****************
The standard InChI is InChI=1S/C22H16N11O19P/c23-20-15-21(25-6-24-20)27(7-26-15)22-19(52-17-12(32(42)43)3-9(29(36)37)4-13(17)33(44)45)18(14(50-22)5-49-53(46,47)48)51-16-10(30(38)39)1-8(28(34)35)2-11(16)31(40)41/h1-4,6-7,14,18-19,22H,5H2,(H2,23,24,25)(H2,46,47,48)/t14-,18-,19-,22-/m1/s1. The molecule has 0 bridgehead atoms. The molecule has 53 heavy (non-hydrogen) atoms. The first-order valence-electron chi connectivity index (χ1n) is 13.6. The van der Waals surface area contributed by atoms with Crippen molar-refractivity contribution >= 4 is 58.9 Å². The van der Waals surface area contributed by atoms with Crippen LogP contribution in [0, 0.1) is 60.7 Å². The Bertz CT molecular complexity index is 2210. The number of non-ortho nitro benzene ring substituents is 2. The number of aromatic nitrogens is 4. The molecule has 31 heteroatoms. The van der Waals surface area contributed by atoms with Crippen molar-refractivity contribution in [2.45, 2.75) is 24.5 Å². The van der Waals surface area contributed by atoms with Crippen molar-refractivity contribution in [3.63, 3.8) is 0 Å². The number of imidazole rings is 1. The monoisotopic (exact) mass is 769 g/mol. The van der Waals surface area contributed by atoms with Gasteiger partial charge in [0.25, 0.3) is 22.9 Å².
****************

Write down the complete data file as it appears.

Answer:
The standard InChI is InChI=1S/C22H16N11O19P/c23-20-15-21(25-6-24-20)27(7-26-15)22-19(52-17-12(32(42)43)3-9(29(36)37)4-13(17)33(44)45)18(14(50-22)5-49-53(46,47)48)51-16-10(30(38)39)1-8(28(34)35)2-11(16)31(40)41/h1-4,6-7,14,18-19,22H,5H2,(H2,23,24,25)(H2,46,47,48)/t14-,18-,19-,22-/m1/s1. The molecule has 0 bridgehead atoms. The molecule has 53 heavy (non-hydrogen) atoms. The first-order valence-electron chi connectivity index (χ1n) is 13.6. The van der Waals surface area contributed by atoms with Crippen molar-refractivity contribution >= 4 is 58.9 Å². The van der Waals surface area contributed by atoms with Crippen LogP contribution in [0, 0.1) is 60.7 Å². The Bertz CT molecular complexity index is 2210. The number of non-ortho nitro benzene ring substituents is 2. The number of aromatic nitrogens is 4. The molecule has 31 heteroatoms. The van der Waals surface area contributed by atoms with Crippen molar-refractivity contribution in [2.45, 2.75) is 24.5 Å². The van der Waals surface area contributed by atoms with Crippen molar-refractivity contribution in [3.63, 3.8) is 0 Å². The number of imidazole rings is 1. The monoisotopic (exact) mass is 769 g/mol. The van der Waals surface area contributed by atoms with Gasteiger partial charge in [0.25, 0.3) is 22.9 Å².